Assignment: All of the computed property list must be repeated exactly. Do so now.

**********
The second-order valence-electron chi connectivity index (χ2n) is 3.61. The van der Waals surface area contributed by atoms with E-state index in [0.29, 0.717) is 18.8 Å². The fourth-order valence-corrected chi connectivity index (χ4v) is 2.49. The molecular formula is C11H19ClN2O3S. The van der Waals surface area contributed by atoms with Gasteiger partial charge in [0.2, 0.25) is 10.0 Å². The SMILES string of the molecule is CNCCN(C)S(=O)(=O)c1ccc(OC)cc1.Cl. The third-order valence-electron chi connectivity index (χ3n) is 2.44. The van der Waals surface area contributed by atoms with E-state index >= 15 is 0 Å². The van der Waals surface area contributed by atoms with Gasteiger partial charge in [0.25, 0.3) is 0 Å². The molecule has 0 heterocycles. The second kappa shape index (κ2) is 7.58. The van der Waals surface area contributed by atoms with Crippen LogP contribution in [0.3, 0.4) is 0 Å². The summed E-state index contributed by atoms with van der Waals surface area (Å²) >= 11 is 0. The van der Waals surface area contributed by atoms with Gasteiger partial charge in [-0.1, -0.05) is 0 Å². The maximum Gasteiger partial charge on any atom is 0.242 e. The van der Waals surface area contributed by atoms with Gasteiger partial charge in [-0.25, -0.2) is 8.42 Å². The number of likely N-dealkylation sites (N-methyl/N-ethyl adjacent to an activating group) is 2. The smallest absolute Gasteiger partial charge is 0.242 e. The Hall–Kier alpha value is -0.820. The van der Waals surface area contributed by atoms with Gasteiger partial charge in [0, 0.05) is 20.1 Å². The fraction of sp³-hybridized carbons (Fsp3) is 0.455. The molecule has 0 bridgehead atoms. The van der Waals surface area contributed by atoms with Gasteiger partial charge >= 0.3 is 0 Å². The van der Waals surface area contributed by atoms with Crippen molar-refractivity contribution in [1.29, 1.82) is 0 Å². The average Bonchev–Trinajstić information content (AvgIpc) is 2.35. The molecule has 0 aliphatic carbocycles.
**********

The second-order valence-electron chi connectivity index (χ2n) is 3.61. The van der Waals surface area contributed by atoms with E-state index in [0.29, 0.717) is 18.8 Å². The fourth-order valence-corrected chi connectivity index (χ4v) is 2.49. The molecular formula is C11H19ClN2O3S. The van der Waals surface area contributed by atoms with Gasteiger partial charge in [0.2, 0.25) is 10.0 Å². The SMILES string of the molecule is CNCCN(C)S(=O)(=O)c1ccc(OC)cc1.Cl. The third-order valence-electron chi connectivity index (χ3n) is 2.44. The van der Waals surface area contributed by atoms with E-state index >= 15 is 0 Å². The van der Waals surface area contributed by atoms with Gasteiger partial charge in [0.25, 0.3) is 0 Å². The molecule has 0 heterocycles. The second kappa shape index (κ2) is 7.58. The van der Waals surface area contributed by atoms with Crippen LogP contribution in [0.3, 0.4) is 0 Å². The summed E-state index contributed by atoms with van der Waals surface area (Å²) >= 11 is 0. The van der Waals surface area contributed by atoms with Gasteiger partial charge in [-0.1, -0.05) is 0 Å². The maximum Gasteiger partial charge on any atom is 0.242 e. The van der Waals surface area contributed by atoms with Gasteiger partial charge in [-0.25, -0.2) is 8.42 Å². The number of likely N-dealkylation sites (N-methyl/N-ethyl adjacent to an activating group) is 2. The smallest absolute Gasteiger partial charge is 0.242 e. The Hall–Kier alpha value is -0.820. The van der Waals surface area contributed by atoms with Gasteiger partial charge in [0, 0.05) is 20.1 Å². The fraction of sp³-hybridized carbons (Fsp3) is 0.455. The molecule has 0 bridgehead atoms. The van der Waals surface area contributed by atoms with Gasteiger partial charge >= 0.3 is 0 Å². The van der Waals surface area contributed by atoms with Crippen molar-refractivity contribution in [1.29, 1.82) is 0 Å². The average Bonchev–Trinajstić information content (AvgIpc) is 2.35. The molecule has 0 aliphatic carbocycles.